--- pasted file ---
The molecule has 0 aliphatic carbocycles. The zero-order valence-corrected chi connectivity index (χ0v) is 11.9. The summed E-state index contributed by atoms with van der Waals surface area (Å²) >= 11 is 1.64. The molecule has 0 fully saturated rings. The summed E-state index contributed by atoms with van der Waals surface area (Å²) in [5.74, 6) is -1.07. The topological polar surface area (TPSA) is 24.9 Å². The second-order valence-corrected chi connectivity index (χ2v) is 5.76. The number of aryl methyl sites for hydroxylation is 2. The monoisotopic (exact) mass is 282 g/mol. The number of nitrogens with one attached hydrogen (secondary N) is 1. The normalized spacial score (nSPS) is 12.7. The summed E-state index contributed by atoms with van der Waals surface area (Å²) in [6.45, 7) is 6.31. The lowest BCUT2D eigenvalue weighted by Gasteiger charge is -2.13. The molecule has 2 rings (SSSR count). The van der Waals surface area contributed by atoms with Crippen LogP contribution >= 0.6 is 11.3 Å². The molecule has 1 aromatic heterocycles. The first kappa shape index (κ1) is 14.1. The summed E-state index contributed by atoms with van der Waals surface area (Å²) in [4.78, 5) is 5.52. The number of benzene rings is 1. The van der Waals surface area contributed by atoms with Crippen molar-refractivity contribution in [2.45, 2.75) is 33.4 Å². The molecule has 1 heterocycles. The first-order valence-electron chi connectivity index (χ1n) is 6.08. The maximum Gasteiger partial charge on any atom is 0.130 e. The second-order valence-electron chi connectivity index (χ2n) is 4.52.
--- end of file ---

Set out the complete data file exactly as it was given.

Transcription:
The molecule has 0 aliphatic carbocycles. The zero-order valence-corrected chi connectivity index (χ0v) is 11.9. The summed E-state index contributed by atoms with van der Waals surface area (Å²) >= 11 is 1.64. The molecule has 0 fully saturated rings. The summed E-state index contributed by atoms with van der Waals surface area (Å²) in [5.74, 6) is -1.07. The topological polar surface area (TPSA) is 24.9 Å². The second-order valence-corrected chi connectivity index (χ2v) is 5.76. The number of aryl methyl sites for hydroxylation is 2. The monoisotopic (exact) mass is 282 g/mol. The number of nitrogens with one attached hydrogen (secondary N) is 1. The normalized spacial score (nSPS) is 12.7. The summed E-state index contributed by atoms with van der Waals surface area (Å²) in [6.45, 7) is 6.31. The lowest BCUT2D eigenvalue weighted by Gasteiger charge is -2.13. The molecule has 2 rings (SSSR count). The van der Waals surface area contributed by atoms with Crippen LogP contribution >= 0.6 is 11.3 Å². The molecule has 1 aromatic heterocycles. The first kappa shape index (κ1) is 14.1. The summed E-state index contributed by atoms with van der Waals surface area (Å²) in [4.78, 5) is 5.52. The number of benzene rings is 1. The van der Waals surface area contributed by atoms with Crippen molar-refractivity contribution in [2.45, 2.75) is 33.4 Å². The molecule has 1 heterocycles. The first-order valence-electron chi connectivity index (χ1n) is 6.08. The maximum Gasteiger partial charge on any atom is 0.130 e. The second-order valence-electron chi connectivity index (χ2n) is 4.52.